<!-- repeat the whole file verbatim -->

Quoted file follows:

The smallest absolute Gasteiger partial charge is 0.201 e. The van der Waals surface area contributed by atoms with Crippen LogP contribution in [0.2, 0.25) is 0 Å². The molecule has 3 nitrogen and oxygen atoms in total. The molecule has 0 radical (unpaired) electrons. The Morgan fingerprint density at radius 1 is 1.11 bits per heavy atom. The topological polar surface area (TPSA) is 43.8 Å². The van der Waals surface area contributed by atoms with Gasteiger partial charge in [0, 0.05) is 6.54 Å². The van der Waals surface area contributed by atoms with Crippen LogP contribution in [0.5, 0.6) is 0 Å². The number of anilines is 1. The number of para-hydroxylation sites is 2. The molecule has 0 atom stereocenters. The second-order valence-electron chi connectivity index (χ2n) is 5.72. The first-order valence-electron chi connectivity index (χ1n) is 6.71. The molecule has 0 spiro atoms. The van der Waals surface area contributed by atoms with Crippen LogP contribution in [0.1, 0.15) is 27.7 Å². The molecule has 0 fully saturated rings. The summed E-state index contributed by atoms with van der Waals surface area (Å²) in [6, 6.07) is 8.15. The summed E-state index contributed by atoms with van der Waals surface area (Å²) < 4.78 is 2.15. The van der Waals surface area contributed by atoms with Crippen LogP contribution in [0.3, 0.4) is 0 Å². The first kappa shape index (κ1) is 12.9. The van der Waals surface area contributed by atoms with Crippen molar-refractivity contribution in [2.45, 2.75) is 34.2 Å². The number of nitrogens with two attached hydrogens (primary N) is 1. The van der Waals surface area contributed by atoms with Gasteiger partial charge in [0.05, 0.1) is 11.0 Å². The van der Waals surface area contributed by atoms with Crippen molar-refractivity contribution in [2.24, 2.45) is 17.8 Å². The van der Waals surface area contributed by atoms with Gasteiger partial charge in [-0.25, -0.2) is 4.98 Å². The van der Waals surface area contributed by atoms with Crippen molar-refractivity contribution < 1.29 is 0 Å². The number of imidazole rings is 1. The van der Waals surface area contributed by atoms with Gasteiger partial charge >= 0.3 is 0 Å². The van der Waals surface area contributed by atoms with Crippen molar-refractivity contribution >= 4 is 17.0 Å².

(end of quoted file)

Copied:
The smallest absolute Gasteiger partial charge is 0.201 e. The van der Waals surface area contributed by atoms with Crippen LogP contribution in [0.2, 0.25) is 0 Å². The molecule has 3 nitrogen and oxygen atoms in total. The molecule has 0 radical (unpaired) electrons. The Morgan fingerprint density at radius 1 is 1.11 bits per heavy atom. The topological polar surface area (TPSA) is 43.8 Å². The van der Waals surface area contributed by atoms with Gasteiger partial charge in [0, 0.05) is 6.54 Å². The van der Waals surface area contributed by atoms with Crippen LogP contribution in [0.5, 0.6) is 0 Å². The number of anilines is 1. The number of para-hydroxylation sites is 2. The molecule has 0 atom stereocenters. The second-order valence-electron chi connectivity index (χ2n) is 5.72. The first-order valence-electron chi connectivity index (χ1n) is 6.71. The molecule has 0 spiro atoms. The van der Waals surface area contributed by atoms with Crippen LogP contribution in [0.1, 0.15) is 27.7 Å². The molecule has 0 fully saturated rings. The summed E-state index contributed by atoms with van der Waals surface area (Å²) in [6, 6.07) is 8.15. The summed E-state index contributed by atoms with van der Waals surface area (Å²) < 4.78 is 2.15. The van der Waals surface area contributed by atoms with Crippen LogP contribution in [0.3, 0.4) is 0 Å². The first kappa shape index (κ1) is 12.9. The van der Waals surface area contributed by atoms with Crippen molar-refractivity contribution in [2.45, 2.75) is 34.2 Å². The number of nitrogens with two attached hydrogens (primary N) is 1. The van der Waals surface area contributed by atoms with Gasteiger partial charge in [0.05, 0.1) is 11.0 Å². The van der Waals surface area contributed by atoms with Crippen molar-refractivity contribution in [2.24, 2.45) is 17.8 Å². The van der Waals surface area contributed by atoms with Gasteiger partial charge in [-0.25, -0.2) is 4.98 Å². The van der Waals surface area contributed by atoms with Crippen molar-refractivity contribution < 1.29 is 0 Å². The number of imidazole rings is 1. The van der Waals surface area contributed by atoms with Gasteiger partial charge >= 0.3 is 0 Å². The van der Waals surface area contributed by atoms with Crippen molar-refractivity contribution >= 4 is 17.0 Å².